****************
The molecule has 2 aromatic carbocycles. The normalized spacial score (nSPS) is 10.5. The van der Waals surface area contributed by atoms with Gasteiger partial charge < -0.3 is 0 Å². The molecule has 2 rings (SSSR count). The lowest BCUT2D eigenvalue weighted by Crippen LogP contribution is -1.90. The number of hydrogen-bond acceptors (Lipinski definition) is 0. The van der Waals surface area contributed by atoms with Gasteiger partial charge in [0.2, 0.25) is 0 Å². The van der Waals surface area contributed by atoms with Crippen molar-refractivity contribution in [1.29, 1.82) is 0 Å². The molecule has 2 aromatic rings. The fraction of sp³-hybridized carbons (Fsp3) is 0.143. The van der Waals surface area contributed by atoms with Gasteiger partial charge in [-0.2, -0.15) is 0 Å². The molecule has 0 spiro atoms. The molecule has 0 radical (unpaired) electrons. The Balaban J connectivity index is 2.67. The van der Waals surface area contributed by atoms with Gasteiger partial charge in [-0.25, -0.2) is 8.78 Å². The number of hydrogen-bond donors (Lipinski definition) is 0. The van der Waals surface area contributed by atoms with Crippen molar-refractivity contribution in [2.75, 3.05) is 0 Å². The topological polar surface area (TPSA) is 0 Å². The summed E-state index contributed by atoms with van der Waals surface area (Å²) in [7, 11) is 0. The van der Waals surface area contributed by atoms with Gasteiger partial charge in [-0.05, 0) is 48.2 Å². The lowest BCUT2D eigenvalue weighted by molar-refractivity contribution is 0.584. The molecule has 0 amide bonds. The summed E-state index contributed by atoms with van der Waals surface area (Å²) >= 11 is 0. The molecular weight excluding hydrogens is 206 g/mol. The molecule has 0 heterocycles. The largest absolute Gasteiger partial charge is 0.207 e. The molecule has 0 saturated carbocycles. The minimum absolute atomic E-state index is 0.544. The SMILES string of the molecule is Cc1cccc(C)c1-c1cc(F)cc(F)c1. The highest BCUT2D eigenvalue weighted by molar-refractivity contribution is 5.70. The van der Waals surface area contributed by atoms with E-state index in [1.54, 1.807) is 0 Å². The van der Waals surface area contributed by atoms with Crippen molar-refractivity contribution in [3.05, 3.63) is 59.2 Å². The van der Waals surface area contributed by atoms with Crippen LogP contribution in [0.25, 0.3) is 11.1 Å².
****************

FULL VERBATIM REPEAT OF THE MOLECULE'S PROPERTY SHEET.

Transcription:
The molecule has 2 aromatic carbocycles. The normalized spacial score (nSPS) is 10.5. The van der Waals surface area contributed by atoms with Gasteiger partial charge < -0.3 is 0 Å². The molecule has 2 rings (SSSR count). The lowest BCUT2D eigenvalue weighted by Crippen LogP contribution is -1.90. The number of hydrogen-bond acceptors (Lipinski definition) is 0. The van der Waals surface area contributed by atoms with Gasteiger partial charge in [0.2, 0.25) is 0 Å². The van der Waals surface area contributed by atoms with Crippen molar-refractivity contribution in [1.29, 1.82) is 0 Å². The molecule has 2 aromatic rings. The fraction of sp³-hybridized carbons (Fsp3) is 0.143. The van der Waals surface area contributed by atoms with Gasteiger partial charge in [-0.2, -0.15) is 0 Å². The molecule has 0 spiro atoms. The molecule has 0 radical (unpaired) electrons. The Balaban J connectivity index is 2.67. The van der Waals surface area contributed by atoms with Gasteiger partial charge in [-0.25, -0.2) is 8.78 Å². The number of hydrogen-bond donors (Lipinski definition) is 0. The van der Waals surface area contributed by atoms with Crippen molar-refractivity contribution in [2.75, 3.05) is 0 Å². The topological polar surface area (TPSA) is 0 Å². The summed E-state index contributed by atoms with van der Waals surface area (Å²) in [7, 11) is 0. The van der Waals surface area contributed by atoms with Gasteiger partial charge in [-0.05, 0) is 48.2 Å². The lowest BCUT2D eigenvalue weighted by molar-refractivity contribution is 0.584. The molecule has 0 amide bonds. The summed E-state index contributed by atoms with van der Waals surface area (Å²) >= 11 is 0. The molecular weight excluding hydrogens is 206 g/mol. The molecule has 0 heterocycles. The largest absolute Gasteiger partial charge is 0.207 e. The molecule has 0 saturated carbocycles. The minimum absolute atomic E-state index is 0.544. The SMILES string of the molecule is Cc1cccc(C)c1-c1cc(F)cc(F)c1. The highest BCUT2D eigenvalue weighted by molar-refractivity contribution is 5.70. The van der Waals surface area contributed by atoms with E-state index in [1.54, 1.807) is 0 Å². The van der Waals surface area contributed by atoms with Crippen molar-refractivity contribution in [3.05, 3.63) is 59.2 Å². The van der Waals surface area contributed by atoms with Crippen LogP contribution in [0.25, 0.3) is 11.1 Å².